header Notes Collection

1000 Tolarjev 1992, Slovenia

in Krause book Number: 17a
Years of issue: 30.09.1992
Edition: 30 030 000
Signatures: Guverner: Dr. France Arhar, Član Sveta Banke: Andrej Rant
Serie: 1992 Issue
Specimen of: 15.01.1992
Material: Cotton fiber
Size (mm): 157 x 78
Printer: De la Rue currency,Gateshead

* All pictures marked magnify are increased partially by magnifying glass, the remaining open in full size by clicking on the image.

** The word "Specimen" is present only on some of electronic pictures, in accordance with banknote images publication rules of appropriate banks.

1000 Tolarjev 1992




France Prešeren.


1000 Tolarjev 1992

France Prešeren France Prešeren

France Prešeren (2 or 3 December 1800 – 8 February 1849) was a 19th-century Romantic Slovene poet, best known as the poet who has inspired virtually all later Slovene literature and has been generally acknowledged as the greatest Slovene classical author. He wrote some high quality epic poetry, for example the first Slovene ballad and the first Slovene epic. After death, he became the leading name of the Slovene literary canon.

He tied together the motifs of his own unhappy love with that of an unhappy, subjugated homeland. Especially after World War II in the Slovene Lands, one of Prešeren's motifs, the "hostile fortune", has been adopted by Slovenes as a national myth, and Prešeren has been described being as ubiquitous as the air in Slovene culture.

During his lifetime, Prešeren lived in conflict with both the civil and religious establishment, as well as with the provincial bourgeoisie of Ljubljana. He fell victim to severe drinking problems and tried to take his life on at least two occasions, facing rejections and seeing most of his closest friends die tragically. His lyric poetry dealt with the love towards his homeland, the suffering humanity, as well as his unfulfilled love towards his muse, Julija Primic.

Although he wrote in Slovene, some poems were also written in German. As he lived in Carniola, he at first regarded himself a Carniolan, but gradually took the broader Slovene identity. His poems have been translated into English, French, German, Italian, Spanish, Hungarian, Slovak, Polish, Russian, Ukrainian, Belorussian, Bengali, as well as to all the languages of former Yugoslavia, and in 2013 a complete collection of his "Poezije" (Poems) was translated to French.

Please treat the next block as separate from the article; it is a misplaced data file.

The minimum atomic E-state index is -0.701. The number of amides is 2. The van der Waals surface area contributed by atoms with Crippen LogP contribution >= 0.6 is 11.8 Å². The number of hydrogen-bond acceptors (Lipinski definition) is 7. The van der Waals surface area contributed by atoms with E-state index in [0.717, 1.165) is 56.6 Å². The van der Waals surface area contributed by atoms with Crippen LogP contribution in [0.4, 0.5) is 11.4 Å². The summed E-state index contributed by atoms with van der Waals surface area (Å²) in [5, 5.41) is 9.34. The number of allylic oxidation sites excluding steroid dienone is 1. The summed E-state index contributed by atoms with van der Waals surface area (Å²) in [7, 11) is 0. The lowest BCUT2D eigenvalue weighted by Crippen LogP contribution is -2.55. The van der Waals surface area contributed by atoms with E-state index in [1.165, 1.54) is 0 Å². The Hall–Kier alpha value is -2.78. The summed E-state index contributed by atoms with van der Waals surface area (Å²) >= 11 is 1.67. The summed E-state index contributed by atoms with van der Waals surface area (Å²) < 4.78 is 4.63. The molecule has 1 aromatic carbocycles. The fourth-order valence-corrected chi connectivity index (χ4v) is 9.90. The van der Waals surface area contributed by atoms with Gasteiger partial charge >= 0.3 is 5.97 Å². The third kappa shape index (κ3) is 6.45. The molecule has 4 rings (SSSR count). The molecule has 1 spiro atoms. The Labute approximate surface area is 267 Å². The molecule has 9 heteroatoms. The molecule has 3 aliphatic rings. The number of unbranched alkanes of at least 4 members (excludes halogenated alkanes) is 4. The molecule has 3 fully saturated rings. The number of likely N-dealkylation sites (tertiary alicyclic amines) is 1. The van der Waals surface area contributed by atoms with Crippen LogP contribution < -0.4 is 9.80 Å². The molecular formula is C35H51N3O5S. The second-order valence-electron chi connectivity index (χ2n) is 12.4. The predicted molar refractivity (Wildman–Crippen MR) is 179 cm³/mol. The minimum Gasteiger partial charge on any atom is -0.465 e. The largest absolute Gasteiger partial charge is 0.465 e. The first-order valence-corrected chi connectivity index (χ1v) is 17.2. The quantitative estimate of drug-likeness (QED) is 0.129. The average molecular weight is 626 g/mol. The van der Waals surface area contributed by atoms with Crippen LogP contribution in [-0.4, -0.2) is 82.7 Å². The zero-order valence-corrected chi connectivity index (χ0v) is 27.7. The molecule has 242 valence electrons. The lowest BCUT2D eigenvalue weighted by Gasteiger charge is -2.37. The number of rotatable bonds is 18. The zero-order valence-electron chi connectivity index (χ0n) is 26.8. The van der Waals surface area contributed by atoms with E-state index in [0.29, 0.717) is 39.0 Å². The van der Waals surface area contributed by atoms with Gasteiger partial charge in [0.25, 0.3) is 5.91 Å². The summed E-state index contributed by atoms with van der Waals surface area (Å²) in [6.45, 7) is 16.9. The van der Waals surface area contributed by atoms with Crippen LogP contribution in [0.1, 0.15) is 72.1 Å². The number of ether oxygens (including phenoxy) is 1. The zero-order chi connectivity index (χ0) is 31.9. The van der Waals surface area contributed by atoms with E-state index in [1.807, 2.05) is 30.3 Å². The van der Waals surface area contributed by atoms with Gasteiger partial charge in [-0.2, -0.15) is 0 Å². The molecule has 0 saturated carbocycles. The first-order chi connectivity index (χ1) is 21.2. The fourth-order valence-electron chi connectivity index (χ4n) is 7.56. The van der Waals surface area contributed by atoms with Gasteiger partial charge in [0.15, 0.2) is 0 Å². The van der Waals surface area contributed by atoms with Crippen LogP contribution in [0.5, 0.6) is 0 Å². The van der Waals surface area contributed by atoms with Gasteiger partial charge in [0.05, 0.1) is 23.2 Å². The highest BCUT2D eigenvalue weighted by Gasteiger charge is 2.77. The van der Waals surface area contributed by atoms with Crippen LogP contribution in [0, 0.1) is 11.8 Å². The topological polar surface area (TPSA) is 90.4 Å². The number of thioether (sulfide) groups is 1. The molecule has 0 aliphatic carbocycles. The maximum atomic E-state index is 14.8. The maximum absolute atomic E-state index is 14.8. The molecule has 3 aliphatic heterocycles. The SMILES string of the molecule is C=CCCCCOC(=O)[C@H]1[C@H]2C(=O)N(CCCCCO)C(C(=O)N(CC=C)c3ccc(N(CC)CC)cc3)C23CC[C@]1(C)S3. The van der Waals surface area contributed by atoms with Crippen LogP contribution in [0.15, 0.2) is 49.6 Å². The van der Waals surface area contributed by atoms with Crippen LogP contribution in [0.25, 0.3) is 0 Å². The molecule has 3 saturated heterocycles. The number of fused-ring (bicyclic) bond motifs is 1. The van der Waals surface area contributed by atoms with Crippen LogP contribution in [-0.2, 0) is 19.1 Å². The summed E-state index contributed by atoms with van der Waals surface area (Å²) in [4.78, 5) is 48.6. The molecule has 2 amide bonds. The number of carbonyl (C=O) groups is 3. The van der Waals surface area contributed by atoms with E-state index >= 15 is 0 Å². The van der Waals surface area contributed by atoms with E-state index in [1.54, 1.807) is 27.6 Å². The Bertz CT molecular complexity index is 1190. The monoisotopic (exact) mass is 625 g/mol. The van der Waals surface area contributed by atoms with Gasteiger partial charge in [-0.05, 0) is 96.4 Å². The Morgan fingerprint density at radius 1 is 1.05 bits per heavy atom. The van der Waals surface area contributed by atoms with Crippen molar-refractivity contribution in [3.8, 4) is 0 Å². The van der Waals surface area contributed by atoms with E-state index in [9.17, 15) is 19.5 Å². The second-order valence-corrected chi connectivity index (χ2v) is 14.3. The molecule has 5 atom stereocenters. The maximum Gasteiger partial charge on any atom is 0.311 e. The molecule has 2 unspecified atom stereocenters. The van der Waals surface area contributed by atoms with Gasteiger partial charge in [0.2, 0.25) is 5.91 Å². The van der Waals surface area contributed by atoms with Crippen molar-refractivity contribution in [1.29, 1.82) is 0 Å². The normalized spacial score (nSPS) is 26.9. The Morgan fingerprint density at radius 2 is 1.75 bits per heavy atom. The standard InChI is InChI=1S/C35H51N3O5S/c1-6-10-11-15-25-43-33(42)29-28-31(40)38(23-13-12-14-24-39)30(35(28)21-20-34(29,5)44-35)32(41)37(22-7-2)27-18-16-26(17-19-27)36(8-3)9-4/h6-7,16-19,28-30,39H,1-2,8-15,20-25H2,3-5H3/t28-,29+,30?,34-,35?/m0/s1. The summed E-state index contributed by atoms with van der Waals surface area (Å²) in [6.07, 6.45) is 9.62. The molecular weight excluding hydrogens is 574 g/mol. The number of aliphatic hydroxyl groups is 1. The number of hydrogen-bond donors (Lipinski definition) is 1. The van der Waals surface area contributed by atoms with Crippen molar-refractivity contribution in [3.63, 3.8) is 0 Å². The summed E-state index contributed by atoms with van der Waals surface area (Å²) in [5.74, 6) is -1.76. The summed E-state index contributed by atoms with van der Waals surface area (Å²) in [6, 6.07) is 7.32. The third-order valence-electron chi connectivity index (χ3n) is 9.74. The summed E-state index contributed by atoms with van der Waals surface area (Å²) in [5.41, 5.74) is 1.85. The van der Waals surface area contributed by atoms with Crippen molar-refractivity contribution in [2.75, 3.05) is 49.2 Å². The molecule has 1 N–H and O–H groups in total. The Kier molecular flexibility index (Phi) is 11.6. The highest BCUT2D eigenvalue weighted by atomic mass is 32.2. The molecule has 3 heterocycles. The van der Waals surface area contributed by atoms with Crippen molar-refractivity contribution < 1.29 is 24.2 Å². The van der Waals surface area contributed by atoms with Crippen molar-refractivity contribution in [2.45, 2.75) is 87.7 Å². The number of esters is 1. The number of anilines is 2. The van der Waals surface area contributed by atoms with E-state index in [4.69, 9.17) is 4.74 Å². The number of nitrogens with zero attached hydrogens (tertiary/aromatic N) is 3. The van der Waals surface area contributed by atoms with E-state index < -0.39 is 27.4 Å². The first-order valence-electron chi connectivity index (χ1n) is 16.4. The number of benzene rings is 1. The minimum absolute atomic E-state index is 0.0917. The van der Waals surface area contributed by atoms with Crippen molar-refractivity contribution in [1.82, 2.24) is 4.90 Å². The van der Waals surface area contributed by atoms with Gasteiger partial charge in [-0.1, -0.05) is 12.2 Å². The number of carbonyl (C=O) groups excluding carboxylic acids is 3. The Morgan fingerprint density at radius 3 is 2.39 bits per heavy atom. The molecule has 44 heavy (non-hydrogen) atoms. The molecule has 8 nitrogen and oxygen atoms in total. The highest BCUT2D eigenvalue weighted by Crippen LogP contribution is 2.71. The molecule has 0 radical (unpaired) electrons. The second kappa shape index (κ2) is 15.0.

The poet's likeness is supplemented on its left by a shadow of his portrait, filled with microwriting, extending to the greyish-green coloured area. On the right of the poet's portrait there is the inscription "France Prešeren 1800-1849", printed by the intaglio method. Above it, there is a rectangle of green, in which there is a negative of the number "1000".

Along the left edge of the banknote the words "BANKA SLOVENIJE" appear printed by the intaglio method. In the middle of the white area, there is a watermark bearing the image of France Prešeren. Under it, the value of the banknote is printed in green. To the right of the watermark there is a yellow strip, in which there is a stylized image of a small desk representing an aid to the poet's writing, and at the top of the yellow strip there is a facsimile of Prešeren's signature in green and black, which ends in a grey area containing computer generated protective features. Under this, there is another white area which runs into the protective green pattern. This pattern is darker at the top and lighter towards the bottom edge of the bank-note. Along this green rectangle, the words "TISOČ TOLARJEV" are printed using the intaglio method.